Leadership, Leaders, and Leading
reviewed by Jill Cabrera - September 20, 2021
Like the bright lightbulb shining on the cover of Sims new book, the content of Leadership, Leaders, and Leading illuminates readers understanding of key leadership topics, principles, and roles. The book is rooted in traditional and contemporary theories, and bridges to the pressing current landscape in which leaders face rapid-paced change as well as issues of crisis and sustainability. As a leadership professor and consumer of many writings on leadership, this book is a new staple in my professional library.
True to the statement in the books preface, chapters may be read in or out of sequence because each one focuses on a core leadership topic. In each chapter, Sims clearly summarizes fundamental theoretical concepts for the topic and follows with a sound discussion of ways to practice principles of effective leadership. New and experienced leaders looking for answers to complex issues will find clear explanations of terms and concepts, steps of processes, strategies to implement, and questions for reflection. Additionally, readers will discover pitfalls to avoid as they lead, as well as discussions of common myths which are dispelled with evidence and sound reasoning. The book serves as an actionable resource for leaders in planning ahead as well as addressing current issues or dilemmas.
Following an introductory chapter on leadership definitions and concepts, topics in the early chapters focus on foundational leadership aspects including vision and strategic planning, ethical considerations, and human resource management. In Chapter 2, the author highlights the importance of vision and provides a guide for strategic planning processes. Sims compellingly asserts that Strategic planning links and synchronizes actions at all levels of the organization, resulting in leaders and followers who understand where they are heading and why their day-to-day actions matter (p. 48). Addressing the topic of ethical leadership can be daunting, especially when training aspiring leaders; however, in Chapter 3, Sims adeptly enlightens the reader on what ethics is and is not, and examines ethics from the individual, leadership, organizational, and macro levels. As in other chapters, thought-provoking questions are posed to deepen readers consideration of ethical concepts. Taking the discussion further, the author considers ways to sustain ethical organizational climates with an emphasis on leading with high integrity wherein leader behaviors are congruent with core values of the organization.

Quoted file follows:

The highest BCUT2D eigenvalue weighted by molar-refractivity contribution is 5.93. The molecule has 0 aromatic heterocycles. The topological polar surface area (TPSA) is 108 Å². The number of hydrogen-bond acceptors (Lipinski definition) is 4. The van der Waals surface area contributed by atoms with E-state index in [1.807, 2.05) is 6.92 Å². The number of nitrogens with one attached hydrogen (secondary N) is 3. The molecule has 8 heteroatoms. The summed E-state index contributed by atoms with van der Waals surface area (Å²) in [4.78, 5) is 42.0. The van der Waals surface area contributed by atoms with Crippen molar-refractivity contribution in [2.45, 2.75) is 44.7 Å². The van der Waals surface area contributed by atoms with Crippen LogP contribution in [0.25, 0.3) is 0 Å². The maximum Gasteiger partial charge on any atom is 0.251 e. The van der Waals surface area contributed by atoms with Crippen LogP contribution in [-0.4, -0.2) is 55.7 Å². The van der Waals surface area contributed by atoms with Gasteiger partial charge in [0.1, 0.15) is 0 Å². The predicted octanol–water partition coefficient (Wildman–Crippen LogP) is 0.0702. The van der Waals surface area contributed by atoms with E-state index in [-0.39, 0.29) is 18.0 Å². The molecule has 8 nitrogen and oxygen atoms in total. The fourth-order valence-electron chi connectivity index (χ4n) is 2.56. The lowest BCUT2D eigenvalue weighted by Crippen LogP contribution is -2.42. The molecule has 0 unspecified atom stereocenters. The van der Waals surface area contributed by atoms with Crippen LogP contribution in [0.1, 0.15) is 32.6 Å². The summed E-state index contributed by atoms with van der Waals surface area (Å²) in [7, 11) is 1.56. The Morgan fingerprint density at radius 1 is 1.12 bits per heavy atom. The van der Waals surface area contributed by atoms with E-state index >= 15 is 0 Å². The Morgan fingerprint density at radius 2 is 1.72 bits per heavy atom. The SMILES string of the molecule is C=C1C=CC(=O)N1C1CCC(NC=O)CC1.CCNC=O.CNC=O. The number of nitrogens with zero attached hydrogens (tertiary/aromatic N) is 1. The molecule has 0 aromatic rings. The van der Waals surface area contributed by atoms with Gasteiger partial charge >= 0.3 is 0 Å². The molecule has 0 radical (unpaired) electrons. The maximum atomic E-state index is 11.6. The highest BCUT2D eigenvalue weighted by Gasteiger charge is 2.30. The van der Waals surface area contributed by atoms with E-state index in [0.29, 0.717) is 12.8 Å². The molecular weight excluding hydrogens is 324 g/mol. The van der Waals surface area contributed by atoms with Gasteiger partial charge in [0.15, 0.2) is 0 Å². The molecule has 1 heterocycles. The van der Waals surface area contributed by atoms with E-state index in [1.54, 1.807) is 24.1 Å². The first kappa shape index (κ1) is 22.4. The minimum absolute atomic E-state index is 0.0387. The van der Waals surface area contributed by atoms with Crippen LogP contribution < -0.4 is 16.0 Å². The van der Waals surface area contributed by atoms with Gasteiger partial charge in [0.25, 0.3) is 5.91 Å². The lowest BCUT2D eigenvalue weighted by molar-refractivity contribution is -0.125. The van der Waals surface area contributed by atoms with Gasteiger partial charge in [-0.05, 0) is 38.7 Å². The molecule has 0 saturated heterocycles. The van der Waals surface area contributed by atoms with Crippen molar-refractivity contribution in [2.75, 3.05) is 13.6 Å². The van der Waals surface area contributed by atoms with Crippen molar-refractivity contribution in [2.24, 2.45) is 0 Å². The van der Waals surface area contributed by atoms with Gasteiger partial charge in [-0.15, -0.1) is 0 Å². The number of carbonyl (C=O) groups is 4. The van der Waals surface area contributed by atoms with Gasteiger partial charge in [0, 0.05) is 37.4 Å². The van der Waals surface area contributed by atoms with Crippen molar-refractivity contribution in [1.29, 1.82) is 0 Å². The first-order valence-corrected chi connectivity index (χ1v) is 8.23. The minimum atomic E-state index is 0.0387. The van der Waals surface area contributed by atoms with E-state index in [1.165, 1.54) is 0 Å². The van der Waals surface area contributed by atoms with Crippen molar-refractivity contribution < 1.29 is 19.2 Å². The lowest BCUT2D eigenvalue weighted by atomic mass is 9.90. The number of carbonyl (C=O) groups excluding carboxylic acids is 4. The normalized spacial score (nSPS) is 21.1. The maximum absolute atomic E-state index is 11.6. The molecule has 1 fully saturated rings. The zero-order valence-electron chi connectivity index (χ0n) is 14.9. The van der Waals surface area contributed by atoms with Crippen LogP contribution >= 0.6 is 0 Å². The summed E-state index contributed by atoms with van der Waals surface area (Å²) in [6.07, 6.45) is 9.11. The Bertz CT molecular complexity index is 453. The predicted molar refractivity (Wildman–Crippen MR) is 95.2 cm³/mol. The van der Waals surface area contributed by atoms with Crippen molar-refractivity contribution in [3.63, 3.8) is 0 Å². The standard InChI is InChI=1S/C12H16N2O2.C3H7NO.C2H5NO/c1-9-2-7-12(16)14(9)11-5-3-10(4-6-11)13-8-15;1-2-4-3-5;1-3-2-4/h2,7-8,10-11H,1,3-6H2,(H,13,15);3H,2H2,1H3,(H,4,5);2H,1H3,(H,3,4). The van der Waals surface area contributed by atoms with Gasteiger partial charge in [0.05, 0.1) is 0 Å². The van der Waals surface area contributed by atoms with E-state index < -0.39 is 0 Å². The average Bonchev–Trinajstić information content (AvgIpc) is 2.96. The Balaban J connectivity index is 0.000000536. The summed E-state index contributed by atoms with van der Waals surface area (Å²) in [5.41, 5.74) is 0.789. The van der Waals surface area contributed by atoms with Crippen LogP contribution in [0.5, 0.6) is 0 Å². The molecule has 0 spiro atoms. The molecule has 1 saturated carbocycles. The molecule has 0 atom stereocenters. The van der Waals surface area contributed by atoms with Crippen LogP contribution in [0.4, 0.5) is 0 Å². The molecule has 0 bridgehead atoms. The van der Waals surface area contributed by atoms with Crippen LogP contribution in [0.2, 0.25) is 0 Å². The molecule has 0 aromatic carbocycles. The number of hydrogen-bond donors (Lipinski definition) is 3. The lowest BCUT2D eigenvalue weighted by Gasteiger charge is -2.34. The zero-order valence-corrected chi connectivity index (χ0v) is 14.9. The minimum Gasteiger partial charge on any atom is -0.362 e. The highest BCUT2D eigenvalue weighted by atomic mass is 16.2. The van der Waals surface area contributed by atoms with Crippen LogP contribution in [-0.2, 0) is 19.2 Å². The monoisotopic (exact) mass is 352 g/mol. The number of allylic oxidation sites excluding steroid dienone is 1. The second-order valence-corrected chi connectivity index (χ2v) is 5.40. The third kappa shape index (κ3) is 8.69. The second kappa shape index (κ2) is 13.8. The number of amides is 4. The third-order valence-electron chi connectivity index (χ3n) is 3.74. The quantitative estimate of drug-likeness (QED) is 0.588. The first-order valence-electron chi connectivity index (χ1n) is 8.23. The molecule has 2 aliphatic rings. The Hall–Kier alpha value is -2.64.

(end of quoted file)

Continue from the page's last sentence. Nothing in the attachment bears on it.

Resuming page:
The book clearly conveys the value of people within organizations and consistently addresses how to balance the interests of the employees, customers, and leaders associated with the organization. Chapters 5 through 8 explore motivation of employees as well as working with individuals, groups, and teams within organizations to achieve goals. In Chapter 6, Sims poses the important question, Whats a leader without followers? (p. 196) and casts light on the flip side of leadershipfollowership. He describes characteristics of excellent followers and explores not only what leaders need from followers but also what followers need from leaders. In conclusion, the author states, Organizations have a responsibility to focus as much attention on followership skills as they do on leadership skills (p. 223).
In Chapter 7, Sims discusses ways to foster development of organizational members through sound practices of setting goals, coaching, and providing constructive feedback. In what seems like a must read section for new and aspiring leaders, Sims asserts how vital the skill of delegation is in fostering the growth of others and developing leaders within organizations. An exploration of why leaders avoid delegation is followed by an articulate set of guiding principles for leaders to more effectively delegate. This chapter also elucidates the role of coaching as well as facilitating each individuals growth through Individual Development Planning.